We also have to absorb a 4% increase to our healthcare costs, a significant increase of over $170,000 in our hydrant rental fees from Providence Water, over $433,000 for our state-mandated statistical revaluation, higher annual contributions to the state pension fund for some employees, and increased funding to support our Canvassing department for this year’s elections.

In this budget, we still know what our priority will be. Our school children have always been at the forefront and will continue to be. Even with this tight budget, we will be providing our school department with another $400,000 dollars towards their operating budget, so that they can continue to innovate, invest in technology, and make sure our kids are ready for the jobs of the future.

In order to get our budget to balance and support our children as well as these increased costs, we made many difficult decisions.

First, we will be down 15 positions in various departments throughout the city, including in police and fire. This will save over $1 million in salary and benefits in this budget. The administrative staff will forego raises. But know that this is just the beginning. As a first step in this sign of solidarity to get us through the crisis, I am asking this Council to introduce an ordinance to postpone the raise for the next Mayor and Council that I had to allocate in the budget because it was existing law.

If the state does not come through with our projected revenues to help our hurting residents, all options are on the table and we will have to seek concessions as well as further staffing reductions such as furloughs and layoffs.

Next, we had been performing road and infrastructure improvements at an accelerated rate over the past few years. Last year, we spent over $4 million dollars on road repairs and repaving, but for this budget, we could only afford $2.5 million. This amount will still allow us to make further improvements and improve safety in our neighborhoods.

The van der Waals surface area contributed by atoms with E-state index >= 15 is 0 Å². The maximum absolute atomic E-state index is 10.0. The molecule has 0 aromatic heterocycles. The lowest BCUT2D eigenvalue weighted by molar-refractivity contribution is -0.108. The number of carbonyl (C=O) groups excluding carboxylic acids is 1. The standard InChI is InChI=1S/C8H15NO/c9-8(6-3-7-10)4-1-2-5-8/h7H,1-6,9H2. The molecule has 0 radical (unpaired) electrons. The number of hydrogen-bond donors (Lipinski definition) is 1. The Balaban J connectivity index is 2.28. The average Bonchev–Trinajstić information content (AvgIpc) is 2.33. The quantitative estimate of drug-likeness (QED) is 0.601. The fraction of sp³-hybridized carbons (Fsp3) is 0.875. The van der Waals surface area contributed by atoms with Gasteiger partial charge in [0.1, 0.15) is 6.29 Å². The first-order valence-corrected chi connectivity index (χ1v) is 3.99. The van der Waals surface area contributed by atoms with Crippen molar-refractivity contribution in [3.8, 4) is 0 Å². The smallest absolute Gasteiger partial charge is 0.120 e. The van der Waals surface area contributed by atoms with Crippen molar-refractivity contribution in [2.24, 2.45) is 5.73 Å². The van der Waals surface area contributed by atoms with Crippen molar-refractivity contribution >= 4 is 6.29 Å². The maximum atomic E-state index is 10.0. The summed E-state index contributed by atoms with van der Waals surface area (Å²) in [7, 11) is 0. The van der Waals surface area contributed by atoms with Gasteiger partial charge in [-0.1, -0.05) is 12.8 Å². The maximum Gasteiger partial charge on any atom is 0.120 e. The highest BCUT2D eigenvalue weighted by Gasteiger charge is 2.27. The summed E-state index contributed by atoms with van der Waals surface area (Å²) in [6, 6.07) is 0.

Sadly, our parks and recreation programs will also take a hit due to the pandemic. Because of the Governor’s announcements yesterday prohibiting large gatherings as well as the social distancing guidelines still being in place during most of the summer, our beloved Budlong Pool may not open and the quality summer recreation programs for our kids may not happen as well. We are hopeful and still budgeted for a reduced season just in case the state relaxes their restrictions.

Additionally, we also had to postpone some vehicle and equipment upgrades for highway and the fire department. We essentially limited these big-ticket purchases to those that were absolutely essential. In line with sacrifices all around, we also reduced our borrowing for our Open Space needs. All of this allowed us to keep our debt service line expense at the same levels as last year.

While we continue to make 100% of our obligation to our local police and fire pension fund, we had to cut the appropriation this year for our OPEB obligation. Fortunately, we’ve been ahead of the curve with respect to OPEB by making 100% of our payments when there is no requirement by GASB or the Rating Agencies to do so. This built up a healthy fund that stands in the millions and we have one of the lowest OPEB unfunded obligations out of the many cities across the state.

Through balancing our priorities and making these tough decisions on cuts, I am proud to say that my final budget will help our residents and businesses by NOT raising their property taxes or sewer fees in these tough times.

I want to end by saying how proud I am to have led this city for the past twelve years. We have had our highs and now our extreme lows. But through it all, I am so grateful for a great team of people working with me that had one priority in mind, our residents. Thank you so much for the privilege to serve as your Mayor. It’s been a wonderful ride. 


Mayor Allan W. Fung